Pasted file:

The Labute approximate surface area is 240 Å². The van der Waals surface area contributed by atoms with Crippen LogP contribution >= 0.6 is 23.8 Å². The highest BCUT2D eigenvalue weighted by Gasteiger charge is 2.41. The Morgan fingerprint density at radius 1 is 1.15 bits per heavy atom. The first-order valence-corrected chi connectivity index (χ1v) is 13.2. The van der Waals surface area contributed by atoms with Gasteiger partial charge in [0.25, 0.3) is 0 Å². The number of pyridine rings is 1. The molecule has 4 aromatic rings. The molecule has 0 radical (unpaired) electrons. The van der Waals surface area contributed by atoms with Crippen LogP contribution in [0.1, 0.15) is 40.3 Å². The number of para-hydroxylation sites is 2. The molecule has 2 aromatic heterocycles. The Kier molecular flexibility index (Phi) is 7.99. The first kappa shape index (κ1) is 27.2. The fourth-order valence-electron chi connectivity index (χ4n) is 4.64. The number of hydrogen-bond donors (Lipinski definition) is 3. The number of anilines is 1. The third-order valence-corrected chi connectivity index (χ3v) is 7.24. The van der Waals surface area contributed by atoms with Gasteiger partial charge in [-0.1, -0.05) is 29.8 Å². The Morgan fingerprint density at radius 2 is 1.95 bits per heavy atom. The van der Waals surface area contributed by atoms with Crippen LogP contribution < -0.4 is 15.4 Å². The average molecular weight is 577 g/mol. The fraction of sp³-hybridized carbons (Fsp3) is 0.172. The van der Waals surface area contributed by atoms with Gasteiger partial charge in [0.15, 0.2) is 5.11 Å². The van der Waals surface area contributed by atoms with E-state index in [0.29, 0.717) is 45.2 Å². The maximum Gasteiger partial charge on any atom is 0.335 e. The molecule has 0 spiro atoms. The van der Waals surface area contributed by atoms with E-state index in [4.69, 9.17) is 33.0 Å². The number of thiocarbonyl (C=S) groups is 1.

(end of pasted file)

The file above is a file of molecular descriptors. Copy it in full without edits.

The Labute approximate surface area is 240 Å². The van der Waals surface area contributed by atoms with Crippen LogP contribution >= 0.6 is 23.8 Å². The highest BCUT2D eigenvalue weighted by Gasteiger charge is 2.41. The Morgan fingerprint density at radius 1 is 1.15 bits per heavy atom. The first-order valence-corrected chi connectivity index (χ1v) is 13.2. The van der Waals surface area contributed by atoms with Gasteiger partial charge in [0.25, 0.3) is 0 Å². The number of pyridine rings is 1. The molecule has 4 aromatic rings. The molecule has 0 radical (unpaired) electrons. The van der Waals surface area contributed by atoms with Crippen LogP contribution in [0.1, 0.15) is 40.3 Å². The number of para-hydroxylation sites is 2. The molecule has 2 aromatic heterocycles. The Kier molecular flexibility index (Phi) is 7.99. The first kappa shape index (κ1) is 27.2. The fourth-order valence-electron chi connectivity index (χ4n) is 4.64. The number of hydrogen-bond donors (Lipinski definition) is 3. The number of anilines is 1. The third-order valence-corrected chi connectivity index (χ3v) is 7.24. The van der Waals surface area contributed by atoms with Gasteiger partial charge in [-0.1, -0.05) is 29.8 Å². The Morgan fingerprint density at radius 2 is 1.95 bits per heavy atom. The van der Waals surface area contributed by atoms with Crippen LogP contribution < -0.4 is 15.4 Å². The average molecular weight is 577 g/mol. The fraction of sp³-hybridized carbons (Fsp3) is 0.172. The van der Waals surface area contributed by atoms with Gasteiger partial charge in [0.15, 0.2) is 5.11 Å². The van der Waals surface area contributed by atoms with E-state index in [0.29, 0.717) is 45.2 Å². The maximum Gasteiger partial charge on any atom is 0.335 e. The molecule has 0 spiro atoms. The van der Waals surface area contributed by atoms with E-state index in [4.69, 9.17) is 33.0 Å². The number of thiocarbonyl (C=S) groups is 1.